Hon PAULA BENNETT: I could quite happily talk about the 16,548 fewer people on benefits now than there were 1 year ago. I could quite happily talk about the 7,258 sole parents whose children are now better off because their parents are in work thanks to the policies of this Government, so those children are actually in families where is there is a better income than what they would get on a benefit, and they are able to get ahead. I could talk about the economic policies of actually putting that money back into the schools, which helps them. I could talk about KidsCan and the money that we are putting there. I could talk about the money that we have put into breakfasts in schools—

Mr SPEAKER: Order! Supplementary question—[Interruption]. Order!

Jacinda Ardern: What does she say, then, to the two out of five children who are living in poverty but whose parents are in work?

Hon PAULA BENNETT: What I could do is actually quote the United Nations Development Programme Director, Helen Clark, who pointed out in August that “We have poverty here in New Zealand, but it is relative poverty. No one lives below the $2.25 a day. No one even lives under $5 a day.”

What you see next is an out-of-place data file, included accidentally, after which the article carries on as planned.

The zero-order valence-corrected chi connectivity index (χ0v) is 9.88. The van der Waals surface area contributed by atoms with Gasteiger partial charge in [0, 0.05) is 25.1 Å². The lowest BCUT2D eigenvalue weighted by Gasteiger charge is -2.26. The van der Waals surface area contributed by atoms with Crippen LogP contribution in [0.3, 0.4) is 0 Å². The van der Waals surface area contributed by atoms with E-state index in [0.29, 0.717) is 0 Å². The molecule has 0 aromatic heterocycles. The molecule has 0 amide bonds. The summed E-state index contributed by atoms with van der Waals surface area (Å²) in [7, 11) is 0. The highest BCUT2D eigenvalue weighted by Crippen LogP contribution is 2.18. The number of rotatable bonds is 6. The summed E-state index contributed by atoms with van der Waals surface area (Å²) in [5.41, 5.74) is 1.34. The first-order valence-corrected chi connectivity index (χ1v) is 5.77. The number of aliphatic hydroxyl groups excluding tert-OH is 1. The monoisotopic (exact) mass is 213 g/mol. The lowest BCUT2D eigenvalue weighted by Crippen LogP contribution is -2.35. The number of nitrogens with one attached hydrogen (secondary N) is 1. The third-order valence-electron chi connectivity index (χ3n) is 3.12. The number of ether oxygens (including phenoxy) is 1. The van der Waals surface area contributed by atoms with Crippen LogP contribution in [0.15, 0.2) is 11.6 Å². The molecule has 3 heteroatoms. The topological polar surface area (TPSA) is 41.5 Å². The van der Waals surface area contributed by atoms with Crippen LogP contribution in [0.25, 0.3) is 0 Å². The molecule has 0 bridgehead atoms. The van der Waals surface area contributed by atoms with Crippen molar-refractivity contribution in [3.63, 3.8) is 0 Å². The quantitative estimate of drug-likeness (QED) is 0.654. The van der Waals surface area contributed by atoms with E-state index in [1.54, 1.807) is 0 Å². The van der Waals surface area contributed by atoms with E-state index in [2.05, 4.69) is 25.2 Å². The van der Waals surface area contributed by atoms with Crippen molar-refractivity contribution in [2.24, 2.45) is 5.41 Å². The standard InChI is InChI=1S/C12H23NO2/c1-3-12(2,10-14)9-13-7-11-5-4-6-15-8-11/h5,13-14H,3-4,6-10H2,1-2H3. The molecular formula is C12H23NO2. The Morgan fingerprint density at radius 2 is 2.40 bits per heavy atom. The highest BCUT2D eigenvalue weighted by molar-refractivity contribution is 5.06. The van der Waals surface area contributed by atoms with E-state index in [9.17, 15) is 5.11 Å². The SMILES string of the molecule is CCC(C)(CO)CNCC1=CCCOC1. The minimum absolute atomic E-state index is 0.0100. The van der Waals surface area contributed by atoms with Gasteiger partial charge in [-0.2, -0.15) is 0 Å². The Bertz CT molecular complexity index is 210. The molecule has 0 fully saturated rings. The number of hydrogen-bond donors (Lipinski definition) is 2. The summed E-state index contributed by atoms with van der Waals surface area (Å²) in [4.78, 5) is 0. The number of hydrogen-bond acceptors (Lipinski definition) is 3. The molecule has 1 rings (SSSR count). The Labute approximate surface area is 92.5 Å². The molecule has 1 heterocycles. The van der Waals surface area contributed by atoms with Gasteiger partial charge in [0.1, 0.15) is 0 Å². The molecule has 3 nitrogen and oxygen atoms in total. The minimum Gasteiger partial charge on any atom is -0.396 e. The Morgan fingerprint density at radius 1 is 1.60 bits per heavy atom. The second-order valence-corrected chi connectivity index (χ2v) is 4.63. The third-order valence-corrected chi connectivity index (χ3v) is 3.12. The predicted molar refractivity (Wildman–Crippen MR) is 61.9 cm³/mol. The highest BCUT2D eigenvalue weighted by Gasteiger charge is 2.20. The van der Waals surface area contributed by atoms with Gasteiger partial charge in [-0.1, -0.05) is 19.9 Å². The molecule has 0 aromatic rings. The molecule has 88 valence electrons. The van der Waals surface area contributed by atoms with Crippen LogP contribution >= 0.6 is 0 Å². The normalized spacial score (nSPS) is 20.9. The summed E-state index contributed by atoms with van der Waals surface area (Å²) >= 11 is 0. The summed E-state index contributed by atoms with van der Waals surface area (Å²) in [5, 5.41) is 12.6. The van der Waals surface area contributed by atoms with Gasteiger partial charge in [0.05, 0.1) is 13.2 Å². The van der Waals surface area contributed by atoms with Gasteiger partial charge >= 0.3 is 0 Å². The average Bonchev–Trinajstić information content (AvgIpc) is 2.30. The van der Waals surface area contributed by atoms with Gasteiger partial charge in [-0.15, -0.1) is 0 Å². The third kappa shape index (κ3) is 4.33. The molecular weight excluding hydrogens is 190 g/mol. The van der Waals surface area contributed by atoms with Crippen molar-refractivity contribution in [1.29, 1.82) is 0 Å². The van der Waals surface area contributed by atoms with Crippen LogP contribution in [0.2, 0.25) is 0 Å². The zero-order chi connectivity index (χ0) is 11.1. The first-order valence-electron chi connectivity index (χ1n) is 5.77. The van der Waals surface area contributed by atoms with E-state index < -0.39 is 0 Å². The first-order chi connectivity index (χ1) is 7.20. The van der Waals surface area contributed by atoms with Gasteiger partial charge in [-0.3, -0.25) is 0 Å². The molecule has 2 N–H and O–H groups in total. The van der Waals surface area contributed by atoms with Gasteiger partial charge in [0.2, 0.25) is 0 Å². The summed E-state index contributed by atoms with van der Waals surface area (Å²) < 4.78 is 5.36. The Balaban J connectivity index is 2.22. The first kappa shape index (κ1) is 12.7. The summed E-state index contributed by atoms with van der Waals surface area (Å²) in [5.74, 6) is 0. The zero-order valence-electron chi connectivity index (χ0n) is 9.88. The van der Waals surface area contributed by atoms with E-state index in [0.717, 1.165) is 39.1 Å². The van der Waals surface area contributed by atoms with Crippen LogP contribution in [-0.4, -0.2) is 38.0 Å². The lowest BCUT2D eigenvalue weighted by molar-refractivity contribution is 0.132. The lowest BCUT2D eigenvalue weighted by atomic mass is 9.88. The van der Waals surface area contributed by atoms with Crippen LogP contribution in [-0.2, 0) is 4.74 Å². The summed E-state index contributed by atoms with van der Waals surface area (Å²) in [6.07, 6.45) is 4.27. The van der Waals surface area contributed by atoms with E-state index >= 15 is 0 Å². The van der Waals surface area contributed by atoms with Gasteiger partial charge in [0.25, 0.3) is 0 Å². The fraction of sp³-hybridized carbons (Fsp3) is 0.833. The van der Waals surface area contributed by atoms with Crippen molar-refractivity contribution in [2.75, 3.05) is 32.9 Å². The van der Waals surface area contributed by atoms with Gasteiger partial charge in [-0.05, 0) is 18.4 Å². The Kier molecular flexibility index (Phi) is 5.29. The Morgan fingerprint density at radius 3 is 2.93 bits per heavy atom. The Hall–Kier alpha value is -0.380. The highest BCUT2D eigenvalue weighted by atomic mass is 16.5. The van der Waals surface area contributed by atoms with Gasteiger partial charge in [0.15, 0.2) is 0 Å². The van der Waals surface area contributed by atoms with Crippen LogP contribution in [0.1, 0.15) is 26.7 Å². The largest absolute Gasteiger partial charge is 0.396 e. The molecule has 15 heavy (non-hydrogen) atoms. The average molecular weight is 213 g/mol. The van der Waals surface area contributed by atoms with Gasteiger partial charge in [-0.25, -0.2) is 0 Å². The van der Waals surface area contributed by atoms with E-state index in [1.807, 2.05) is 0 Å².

Jacinda Ardern: I raise a point of order, Mr Speaker. [Interruption]

Mr SPEAKER: Order! A point of order has been raised and I will hear it.

Jacinda Ardern: I asked explicitly what the Government is doing for working families living in poverty.

Mr SPEAKER: Order! The member asked “What would the Minister say to children living in poverty whose parents are in work?”. The Minister then responded and said what she would say.

Oil and Gas Exploration—Permits Awarded for 2013 Block Offer

7. JONATHAN YOUNG (National—New Plymouth) to the Minister of Energy and

Resources: What recent announcement has he made about Block Offer 2013?

Hon SIMON BRIDGES (Minister of Energy and Resources): This morning I was very happy to award 10 new exploration permits in the Reinga-Northland basin, offshore Taranaki, the Great South Basin, onshore Taranaki, and the East Coast. The competitive block offer approach allows us to award exploration permits to the best bid based on the quality of its proposed work programme. Three of the permits go to international companies new to New Zealand, and I welcome their strong interest in Block Offer 2013. This interest is testimony to the continuing work we have put in to put New Zealand on the map as a key destination for investors and oil and gas exploration.

Jonathan Young: What does Block Offer 2013 mean for the sector and New Zealand generally?